Burning magnesium in dry ice (video)
Caution: this reaction produces an intense white light and substantial ultraviolet light that you can not see but can damage your vision. Although the dry ice absorbs much of this, do not allow anyone to stare at the light at its brightest.
Yes, magnesium will burn merrily in a block of dry ice; oxygen is not the only oxidizer in town.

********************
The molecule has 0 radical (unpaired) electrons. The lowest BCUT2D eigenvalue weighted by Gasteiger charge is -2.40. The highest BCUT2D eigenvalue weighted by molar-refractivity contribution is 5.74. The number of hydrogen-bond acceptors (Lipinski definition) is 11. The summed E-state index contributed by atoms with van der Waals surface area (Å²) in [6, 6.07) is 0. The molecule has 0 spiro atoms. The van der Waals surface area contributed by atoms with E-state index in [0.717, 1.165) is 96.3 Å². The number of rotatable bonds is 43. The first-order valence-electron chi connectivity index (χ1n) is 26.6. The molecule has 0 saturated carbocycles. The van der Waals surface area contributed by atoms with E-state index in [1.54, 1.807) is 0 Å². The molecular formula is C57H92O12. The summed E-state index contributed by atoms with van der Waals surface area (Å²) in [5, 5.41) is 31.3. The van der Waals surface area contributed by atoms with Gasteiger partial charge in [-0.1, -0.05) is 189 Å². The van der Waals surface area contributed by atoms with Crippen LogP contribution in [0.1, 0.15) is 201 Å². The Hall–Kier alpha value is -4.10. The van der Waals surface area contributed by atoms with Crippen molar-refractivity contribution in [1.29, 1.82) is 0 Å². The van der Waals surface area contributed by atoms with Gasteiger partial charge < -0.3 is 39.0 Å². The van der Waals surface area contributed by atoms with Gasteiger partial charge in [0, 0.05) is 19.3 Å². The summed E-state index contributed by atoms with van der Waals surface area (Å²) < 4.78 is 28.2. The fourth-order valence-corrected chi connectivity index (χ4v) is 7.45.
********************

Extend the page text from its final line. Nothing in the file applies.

Last January, among other things I demo’d for the 8th graders in Physical Science magnesium burning in dry ice (CO2). It’s a beautiful and impressive experiment that I have done many times, not to mention dangerous if mishandled. The boys helped videotape the practice session in our kitchen, and I added captions. I used about half as much magnesium in class, or 3 grams — a lot of “smoke” is evolved and I didn’t want to spark an evacuation. The energy released is substantial — over 100 kJ here (my rough calculation).